Authors: Toby Ball
Tags: #Detective, #Mystery, #Mystery & Detective, #Political corruption, #Fiction - Mystery, #Archivists, #Mystery & Detective - General, #Hard-Boiled, #Fiction, #Thrillers, #Mystery And Suspense Fiction, #Suspense, #Crime, #General, #Municipal archives
ST. MARTIN’S PRESS
This is a work of fiction. All of the characters, organizations, and events portrayed in this novel are either products of the author’s imagination or are used fictitiously.
Copyright © 2010 by Toby Ball. All rights reserved. Printed in the United States of America. For information, address St. Martin’s Press, 175 Fifth Avenue, New York, N.Y. 10010.
Book design by Jonathan Bennett
Library of Congress Cataloging-in-Publication Data
The Vaults / Toby Ball. —1st ed.
1. Political corruption—Fiction. 2. Municipal archives—Fiction. 3. Archivists—Fiction. 4. Journalists—Fiction. I. Tiltle.
First Edition: September 2010
10 9 8 7 6 5 4 3 2 1
For Deborah, Jacob, and Sadie
I owe a debt of gratitude to many people for their help and support.
Faith Ball and Susan Moger both read many drafts and their suggestions and critiques helped shape this book from the beginning. Jonathan Ball, Susanna Kahn, and Jacqueline Ball Smith also read early versions and provided feedback and support.
My life as a writer changed dramatically when I began working with my agent, Rob McQuilkin. He has taught me a tremendous amount and he, along with his colleague Rachel Vogel, provided crucial guidance in making this book much stronger and getting it into the right hands. I look forward to a long partnership.
I am lucky to be working with my editor, Michael Homler, and the people at St. Martin’s Press. Michael guided this process with a steady hand and good humor, and was always available to explain, encourage, and offer insight.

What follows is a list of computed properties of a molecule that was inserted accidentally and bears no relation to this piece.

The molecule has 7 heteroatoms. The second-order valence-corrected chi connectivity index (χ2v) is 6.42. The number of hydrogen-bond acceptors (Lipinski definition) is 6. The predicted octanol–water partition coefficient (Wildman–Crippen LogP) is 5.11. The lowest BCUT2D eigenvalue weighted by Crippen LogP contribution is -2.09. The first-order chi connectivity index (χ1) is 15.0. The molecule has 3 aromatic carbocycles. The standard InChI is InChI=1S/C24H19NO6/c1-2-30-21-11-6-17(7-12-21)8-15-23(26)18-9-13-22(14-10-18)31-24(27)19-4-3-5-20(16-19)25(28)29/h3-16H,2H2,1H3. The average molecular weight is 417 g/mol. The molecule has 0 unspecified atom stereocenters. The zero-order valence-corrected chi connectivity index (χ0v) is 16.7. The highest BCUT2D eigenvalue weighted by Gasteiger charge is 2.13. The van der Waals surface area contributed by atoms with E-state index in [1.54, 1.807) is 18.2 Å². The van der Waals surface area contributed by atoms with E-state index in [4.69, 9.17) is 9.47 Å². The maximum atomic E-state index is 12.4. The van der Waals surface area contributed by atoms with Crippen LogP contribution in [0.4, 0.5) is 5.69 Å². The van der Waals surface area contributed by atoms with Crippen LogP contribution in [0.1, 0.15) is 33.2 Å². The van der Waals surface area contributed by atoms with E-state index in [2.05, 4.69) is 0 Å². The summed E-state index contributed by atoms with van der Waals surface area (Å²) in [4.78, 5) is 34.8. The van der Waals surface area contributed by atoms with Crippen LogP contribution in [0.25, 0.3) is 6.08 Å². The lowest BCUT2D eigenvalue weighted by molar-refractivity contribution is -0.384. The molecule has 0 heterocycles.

There are more people than I could possibly name here who have helped me with their support, interest, and friendship, but I do want to single out a few people: Susanna, Pete, Jackson and Julia Kahn; Dorothy and Richard Saunders; Doris and Bob Ball; Terrence and Martin Sweeney; Paul Nyhan; Pete and Connie Walden; Chris Hodgson; my manager, Jacob Ball; the women at the Newmarket Public Library; and the people at Clean Air-Cool Planet, the Family Research Laboratory and the Crimes against Children Research Center who do the really important work. Also, thank you to the Newmarket/Durham mob: Vaso, Christopher, A-Train, Doug, Emma, T-Bone, Denise, Val, Tim, Blake, Britta, John, Lisa, Ian, Stephanie, Heidi, Cliff, Ben, Alex, Tim, Elly, Ollie, Tillie, Charlie, Morgan, Ted, Lauren, Dudley, Tom, Phyllis, Ray, Hunter, and Littlefoot.
Thank you to my parents, Faith and Jonathan Ball, for their lifelong love and support.
And finally, thank you to my wife, Deborah Walden, who has been by my side through it all, and to Jacob and Sadie, who give me joy every day. I love you very much.